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Isn't it pretty?

Friday, May 06, 2005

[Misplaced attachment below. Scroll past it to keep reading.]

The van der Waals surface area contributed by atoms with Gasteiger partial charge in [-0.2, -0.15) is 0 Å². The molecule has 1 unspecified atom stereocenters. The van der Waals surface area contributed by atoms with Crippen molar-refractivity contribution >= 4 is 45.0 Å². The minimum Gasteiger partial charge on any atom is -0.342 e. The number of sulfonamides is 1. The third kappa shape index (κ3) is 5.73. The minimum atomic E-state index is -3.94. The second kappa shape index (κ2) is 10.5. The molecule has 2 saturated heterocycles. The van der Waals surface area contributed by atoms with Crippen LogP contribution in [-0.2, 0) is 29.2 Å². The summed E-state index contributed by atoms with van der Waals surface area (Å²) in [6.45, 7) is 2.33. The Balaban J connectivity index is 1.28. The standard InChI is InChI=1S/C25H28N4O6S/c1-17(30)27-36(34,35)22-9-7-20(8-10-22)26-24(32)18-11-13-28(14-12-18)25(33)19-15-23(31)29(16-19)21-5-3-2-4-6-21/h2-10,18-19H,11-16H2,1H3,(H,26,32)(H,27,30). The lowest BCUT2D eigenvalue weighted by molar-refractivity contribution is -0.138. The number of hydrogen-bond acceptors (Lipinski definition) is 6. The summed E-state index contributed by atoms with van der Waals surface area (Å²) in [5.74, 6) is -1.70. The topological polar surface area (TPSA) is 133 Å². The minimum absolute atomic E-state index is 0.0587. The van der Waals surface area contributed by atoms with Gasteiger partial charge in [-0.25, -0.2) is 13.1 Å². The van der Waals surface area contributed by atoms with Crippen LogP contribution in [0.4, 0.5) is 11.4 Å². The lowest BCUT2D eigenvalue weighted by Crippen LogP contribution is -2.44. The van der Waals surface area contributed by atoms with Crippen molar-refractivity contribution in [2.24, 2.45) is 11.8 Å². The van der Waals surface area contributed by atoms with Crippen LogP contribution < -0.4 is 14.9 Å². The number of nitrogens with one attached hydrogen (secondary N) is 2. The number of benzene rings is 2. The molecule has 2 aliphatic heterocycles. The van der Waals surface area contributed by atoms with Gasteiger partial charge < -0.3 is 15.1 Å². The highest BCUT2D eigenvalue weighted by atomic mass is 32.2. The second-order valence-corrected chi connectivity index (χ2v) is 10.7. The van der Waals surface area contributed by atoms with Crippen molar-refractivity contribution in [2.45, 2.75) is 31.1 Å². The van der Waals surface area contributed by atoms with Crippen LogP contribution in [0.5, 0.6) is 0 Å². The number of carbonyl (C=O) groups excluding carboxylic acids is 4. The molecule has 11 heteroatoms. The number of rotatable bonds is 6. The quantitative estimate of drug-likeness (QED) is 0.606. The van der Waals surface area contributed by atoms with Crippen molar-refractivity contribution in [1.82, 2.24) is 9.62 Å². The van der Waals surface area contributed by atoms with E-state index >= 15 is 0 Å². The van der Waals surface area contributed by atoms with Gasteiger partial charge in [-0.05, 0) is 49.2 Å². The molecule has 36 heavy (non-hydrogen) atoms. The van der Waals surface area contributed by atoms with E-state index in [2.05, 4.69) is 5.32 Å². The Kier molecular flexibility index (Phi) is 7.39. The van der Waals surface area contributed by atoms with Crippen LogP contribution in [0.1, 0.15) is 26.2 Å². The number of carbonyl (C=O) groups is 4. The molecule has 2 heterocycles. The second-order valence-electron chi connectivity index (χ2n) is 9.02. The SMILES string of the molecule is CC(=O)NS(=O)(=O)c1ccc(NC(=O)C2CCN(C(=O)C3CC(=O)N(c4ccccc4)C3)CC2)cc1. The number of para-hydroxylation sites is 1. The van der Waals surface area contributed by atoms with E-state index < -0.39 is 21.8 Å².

Sorry I haven't been posting so much lately, but I have been swamped at work and am preparing for finals, so I haven't had a moment to blog, or even read other blogs. I wanted to post further about about the importance of questioning things. I have a real problem when people say that you shouldn't question. And I have heard it a lot, which concerns me greatly. I think those who say you shouldn't question things, say it because they don't know the answers. But just because they don't know the answer, doesn't mean that there isn't an answer and it doesn't mean that it is not worthwhile to seek it. Someone told me recently that they were told that yeshivas were telling their students that those who question the Torah will go off the derech, and so you shouldn't question at all. That really bothers me. To me, using that kind of excuse as a reason to not question limits the power of the Torah. Whoever was saying that is sending the message that Torah can stand up to being questioned, it is not a strong enough force to withstand the questions, and that there are no answers. The problem with that is that Torah is something you base your entire being around. And to base your entire being around something that can't withstand being questioned is to say that it is not worth revolving your life around it. This is the same problem I have with the whole Slifkin issue - if Torah can't stand up to scientific evidence, and the suggestion is that you not look at the evidence, but to go back several hundred years and block out what is happening in the world is to say that there is no answer, that Torah can't go be held up to current research. And why would I want to live my life based on something that can't possibly stand up to modern science? If Hashem really is all-powerful, then He is also giving us these modern breakthroughs in technology, and His Torah will endure. I have had people in the past tell me to stop questioning things I don't understand about Torah and focus on more immediate concerns, things that effect me on a day to day basis, rather than more intellectual questions that may not come into play every day. And to me, that is sweeping aside the fact that the person I am asking just doesn't know the answer right then. I think every question I have about Torah is important, because the concept in general is what I base my every day approach to life on. And maybe I won't ever be able to completely understand everything, but I think it is important to try. I recently was corresponding with someone and the question came up about whether he was shomer shabbos. His reply was that he wasn't sure whether he was shomer shabbos or not. Because he doesn't know enough to know whether he is. I was blown away at such an honest approach to it. Because I have seen many who take for granted that they are shomer shabbos do things that are against halacha, because they didn't know the law. They didn't ever bother to really ask, what is keeping shabbos? The questions are so important, and to imply that any shouldn't be asked is scary. I hope that I never accept that I shouldn't question things as an answer.


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